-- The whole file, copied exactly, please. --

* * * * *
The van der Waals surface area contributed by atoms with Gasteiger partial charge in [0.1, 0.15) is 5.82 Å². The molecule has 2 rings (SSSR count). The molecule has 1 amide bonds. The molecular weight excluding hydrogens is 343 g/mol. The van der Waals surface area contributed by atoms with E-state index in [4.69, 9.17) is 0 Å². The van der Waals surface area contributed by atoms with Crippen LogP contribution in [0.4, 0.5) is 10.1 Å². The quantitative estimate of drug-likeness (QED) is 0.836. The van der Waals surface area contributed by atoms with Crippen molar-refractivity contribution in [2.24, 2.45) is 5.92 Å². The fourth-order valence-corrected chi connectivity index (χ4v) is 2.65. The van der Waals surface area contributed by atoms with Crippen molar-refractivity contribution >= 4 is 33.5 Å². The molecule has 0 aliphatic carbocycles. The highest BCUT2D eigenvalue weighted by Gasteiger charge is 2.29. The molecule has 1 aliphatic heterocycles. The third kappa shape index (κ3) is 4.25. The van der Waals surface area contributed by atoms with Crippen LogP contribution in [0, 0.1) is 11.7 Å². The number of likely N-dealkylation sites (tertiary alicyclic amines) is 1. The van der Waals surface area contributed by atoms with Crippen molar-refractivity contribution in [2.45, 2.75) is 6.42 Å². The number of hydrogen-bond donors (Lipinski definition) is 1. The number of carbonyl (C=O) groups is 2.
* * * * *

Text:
The van der Waals surface area contributed by atoms with Gasteiger partial charge in [0.1, 0.15) is 5.82 Å². The molecule has 2 rings (SSSR count). The molecule has 1 amide bonds. The molecular weight excluding hydrogens is 343 g/mol. The van der Waals surface area contributed by atoms with E-state index in [4.69, 9.17) is 0 Å². The van der Waals surface area contributed by atoms with Crippen LogP contribution in [0.4, 0.5) is 10.1 Å². The quantitative estimate of drug-likeness (QED) is 0.836. The van der Waals surface area contributed by atoms with Crippen molar-refractivity contribution in [2.24, 2.45) is 5.92 Å². The fourth-order valence-corrected chi connectivity index (χ4v) is 2.65. The van der Waals surface area contributed by atoms with Crippen molar-refractivity contribution >= 4 is 33.5 Å². The molecule has 0 aliphatic carbocycles. The highest BCUT2D eigenvalue weighted by Gasteiger charge is 2.29. The molecule has 1 aliphatic heterocycles. The third kappa shape index (κ3) is 4.25. The van der Waals surface area contributed by atoms with Crippen LogP contribution in [0, 0.1) is 11.7 Å². The number of likely N-dealkylation sites (tertiary alicyclic amines) is 1. The van der Waals surface area contributed by atoms with Crippen molar-refractivity contribution in [2.45, 2.75) is 6.42 Å². The number of hydrogen-bond donors (Lipinski definition) is 1. The number of carbonyl (C=O) groups is 2.